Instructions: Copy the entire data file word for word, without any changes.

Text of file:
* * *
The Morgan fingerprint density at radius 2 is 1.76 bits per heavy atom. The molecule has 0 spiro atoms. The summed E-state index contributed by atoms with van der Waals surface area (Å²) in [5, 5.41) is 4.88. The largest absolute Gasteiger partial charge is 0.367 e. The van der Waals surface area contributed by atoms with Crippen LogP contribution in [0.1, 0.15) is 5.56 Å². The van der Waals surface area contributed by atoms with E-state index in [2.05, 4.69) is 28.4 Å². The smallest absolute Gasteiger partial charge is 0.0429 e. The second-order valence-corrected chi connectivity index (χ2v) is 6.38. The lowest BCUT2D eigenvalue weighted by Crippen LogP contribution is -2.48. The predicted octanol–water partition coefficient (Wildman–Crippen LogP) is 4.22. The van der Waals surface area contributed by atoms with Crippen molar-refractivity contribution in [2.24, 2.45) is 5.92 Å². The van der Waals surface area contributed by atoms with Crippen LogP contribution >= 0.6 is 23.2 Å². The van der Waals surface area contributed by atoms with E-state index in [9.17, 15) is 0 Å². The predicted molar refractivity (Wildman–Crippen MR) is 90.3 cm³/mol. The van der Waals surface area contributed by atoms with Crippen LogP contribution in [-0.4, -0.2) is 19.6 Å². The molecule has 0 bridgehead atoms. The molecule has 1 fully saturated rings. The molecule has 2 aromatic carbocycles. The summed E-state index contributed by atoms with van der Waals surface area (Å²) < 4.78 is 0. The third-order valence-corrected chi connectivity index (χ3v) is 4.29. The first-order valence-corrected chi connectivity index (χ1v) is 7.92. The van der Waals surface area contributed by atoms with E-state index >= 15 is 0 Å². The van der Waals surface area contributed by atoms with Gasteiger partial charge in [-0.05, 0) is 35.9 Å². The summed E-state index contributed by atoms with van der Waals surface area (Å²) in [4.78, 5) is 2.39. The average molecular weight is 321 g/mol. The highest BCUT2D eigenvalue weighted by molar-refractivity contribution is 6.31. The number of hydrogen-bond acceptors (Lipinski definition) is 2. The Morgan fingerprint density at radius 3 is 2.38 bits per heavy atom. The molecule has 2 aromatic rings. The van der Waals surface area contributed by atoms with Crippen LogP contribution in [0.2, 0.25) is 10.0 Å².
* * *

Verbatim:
The Morgan fingerprint density at radius 2 is 1.76 bits per heavy atom. The molecule has 0 spiro atoms. The summed E-state index contributed by atoms with van der Waals surface area (Å²) in [5, 5.41) is 4.88. The largest absolute Gasteiger partial charge is 0.367 e. The van der Waals surface area contributed by atoms with Crippen LogP contribution in [0.1, 0.15) is 5.56 Å². The van der Waals surface area contributed by atoms with E-state index in [2.05, 4.69) is 28.4 Å². The smallest absolute Gasteiger partial charge is 0.0429 e. The second-order valence-corrected chi connectivity index (χ2v) is 6.38. The lowest BCUT2D eigenvalue weighted by Crippen LogP contribution is -2.48. The predicted octanol–water partition coefficient (Wildman–Crippen LogP) is 4.22. The van der Waals surface area contributed by atoms with Crippen molar-refractivity contribution in [2.24, 2.45) is 5.92 Å². The van der Waals surface area contributed by atoms with Crippen LogP contribution >= 0.6 is 23.2 Å². The van der Waals surface area contributed by atoms with E-state index in [9.17, 15) is 0 Å². The predicted molar refractivity (Wildman–Crippen MR) is 90.3 cm³/mol. The van der Waals surface area contributed by atoms with Crippen LogP contribution in [-0.4, -0.2) is 19.6 Å². The molecule has 0 bridgehead atoms. The molecule has 1 fully saturated rings. The molecule has 2 aromatic carbocycles. The summed E-state index contributed by atoms with van der Waals surface area (Å²) < 4.78 is 0. The third-order valence-corrected chi connectivity index (χ3v) is 4.29. The first-order valence-corrected chi connectivity index (χ1v) is 7.92. The van der Waals surface area contributed by atoms with E-state index >= 15 is 0 Å². The van der Waals surface area contributed by atoms with Gasteiger partial charge in [-0.05, 0) is 35.9 Å². The summed E-state index contributed by atoms with van der Waals surface area (Å²) in [4.78, 5) is 2.39. The average molecular weight is 321 g/mol. The highest BCUT2D eigenvalue weighted by molar-refractivity contribution is 6.31. The number of hydrogen-bond acceptors (Lipinski definition) is 2. The Morgan fingerprint density at radius 3 is 2.38 bits per heavy atom. The molecule has 2 aromatic rings. The van der Waals surface area contributed by atoms with Crippen LogP contribution in [0.2, 0.25) is 10.0 Å².